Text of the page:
The Justice Department recently unveiled a theft scheme that extracted thousands of dollars from cryptocurrency executives and their families. The indictment in the case was submitted in Massachusetts on Thursday. The DOJ fears that scammers may threaten prominent names in the budding blockchain and crypto industry.
Two thieves steal thousands
According to the DOJ, two thieves deliberately targeted crypto executives and threatened their families as part of a wide-ranging scheme. The two thieves, Declan Harrington and Eric Meigss are both Massachusetts residents who stole or attempted to steal at least $550,000. Their primary victims were executives and commentators from the crypto communications, more specifically those that owned blockchain-based firms led crypto projects and published crypto trading guidance.
The complaint suggests that the two thieves used SIM card swapping to gain access to the cryptocurrency accounts of customers. They also sent harsh messages to the victims and sent threatening messages to their families. SIM swapping is a common practice in several new crypto theft cases where malicious parties gain access to a user’s phone number. They exploit loopholes to assign a phone number to phones they own. helps them conduct and verify transactions and even bypass two-factor authentication, which usually happens via phone numbers.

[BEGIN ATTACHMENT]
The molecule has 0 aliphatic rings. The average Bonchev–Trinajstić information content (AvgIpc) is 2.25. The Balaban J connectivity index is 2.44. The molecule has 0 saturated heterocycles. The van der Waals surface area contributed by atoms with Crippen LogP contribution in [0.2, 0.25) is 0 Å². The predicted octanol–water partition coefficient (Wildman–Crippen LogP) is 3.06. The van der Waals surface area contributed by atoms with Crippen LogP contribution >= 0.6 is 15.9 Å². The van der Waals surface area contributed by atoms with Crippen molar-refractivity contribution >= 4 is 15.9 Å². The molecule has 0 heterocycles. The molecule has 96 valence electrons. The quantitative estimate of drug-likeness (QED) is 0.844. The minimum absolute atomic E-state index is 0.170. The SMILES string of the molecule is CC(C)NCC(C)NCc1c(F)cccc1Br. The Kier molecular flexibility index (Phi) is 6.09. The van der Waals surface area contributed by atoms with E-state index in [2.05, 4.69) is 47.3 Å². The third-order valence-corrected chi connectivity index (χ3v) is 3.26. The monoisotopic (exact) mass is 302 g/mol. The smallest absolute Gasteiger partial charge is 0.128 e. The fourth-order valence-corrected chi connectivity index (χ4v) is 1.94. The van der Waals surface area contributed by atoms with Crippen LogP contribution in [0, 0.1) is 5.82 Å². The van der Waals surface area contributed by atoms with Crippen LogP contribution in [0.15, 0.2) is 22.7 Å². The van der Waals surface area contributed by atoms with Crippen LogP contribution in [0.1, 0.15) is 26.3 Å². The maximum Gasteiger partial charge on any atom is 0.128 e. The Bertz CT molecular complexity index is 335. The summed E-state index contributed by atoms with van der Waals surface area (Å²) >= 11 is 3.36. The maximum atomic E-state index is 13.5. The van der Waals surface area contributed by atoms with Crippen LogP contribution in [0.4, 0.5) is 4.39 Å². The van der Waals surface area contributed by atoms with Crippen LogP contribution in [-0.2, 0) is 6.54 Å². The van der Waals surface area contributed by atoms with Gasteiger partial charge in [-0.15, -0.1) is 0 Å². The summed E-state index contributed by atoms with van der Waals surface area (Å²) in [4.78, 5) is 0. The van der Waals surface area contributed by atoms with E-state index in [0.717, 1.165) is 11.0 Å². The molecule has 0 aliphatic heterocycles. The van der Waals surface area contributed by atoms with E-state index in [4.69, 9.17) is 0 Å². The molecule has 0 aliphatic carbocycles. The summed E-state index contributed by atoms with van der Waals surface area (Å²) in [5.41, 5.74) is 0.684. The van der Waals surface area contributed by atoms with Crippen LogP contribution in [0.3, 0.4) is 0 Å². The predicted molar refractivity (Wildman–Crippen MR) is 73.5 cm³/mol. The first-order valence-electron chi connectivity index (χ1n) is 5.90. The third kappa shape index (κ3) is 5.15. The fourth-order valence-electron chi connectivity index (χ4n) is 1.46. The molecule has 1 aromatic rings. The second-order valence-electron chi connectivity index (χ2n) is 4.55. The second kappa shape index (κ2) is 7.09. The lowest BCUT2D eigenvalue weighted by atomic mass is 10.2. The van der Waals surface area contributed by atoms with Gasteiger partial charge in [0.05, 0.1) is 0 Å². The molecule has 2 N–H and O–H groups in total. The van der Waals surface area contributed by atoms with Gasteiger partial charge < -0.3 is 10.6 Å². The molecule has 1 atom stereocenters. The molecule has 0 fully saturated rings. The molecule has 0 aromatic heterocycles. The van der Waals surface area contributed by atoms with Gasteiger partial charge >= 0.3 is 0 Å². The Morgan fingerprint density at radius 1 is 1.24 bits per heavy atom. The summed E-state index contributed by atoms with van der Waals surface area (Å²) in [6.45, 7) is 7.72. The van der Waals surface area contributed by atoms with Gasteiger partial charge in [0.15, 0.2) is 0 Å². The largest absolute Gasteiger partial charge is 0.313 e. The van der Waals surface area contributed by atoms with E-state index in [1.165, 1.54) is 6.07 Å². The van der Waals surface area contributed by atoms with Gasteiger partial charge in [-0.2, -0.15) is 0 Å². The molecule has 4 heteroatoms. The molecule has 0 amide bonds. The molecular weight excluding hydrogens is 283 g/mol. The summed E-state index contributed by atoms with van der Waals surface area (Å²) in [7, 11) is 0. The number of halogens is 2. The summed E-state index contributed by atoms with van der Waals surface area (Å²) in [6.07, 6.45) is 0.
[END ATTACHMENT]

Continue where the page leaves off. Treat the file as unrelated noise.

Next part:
Crypto influencers must stay aware
The Justice Department is concerned that scammers and thieves could target the most vocal participants of the crypto space. The FBI also issues warnings to all early crypto adopters to avoid revealing private information and stay alert.
According to the DOJ, the thieves gained access to a California-based user’s mobile device and broke into his Yahoo and Gmail accounts. These email accounts contained access to his passwords and tax returns. The defendants quickly changed his passwords and stole $10,000. They also gained access to his Twitter, Facebook, and LinkedIn accounts. They also sent a text to his daughter in which they wrote, “Tell your dad to give us bitcoin.”
They also threatened a Michigan-based victim and constantly harassed him. They sent him numerous messages telling him that they were aware of his address as well as his mother’s. They also demanded to give up his Instagram account, failing which they would kill his wife. The pair teamed up some other bad actors and stole $165,000 from a victim. They allegedly gained access to his Gmail account from where they received a private key for his crypto wallet.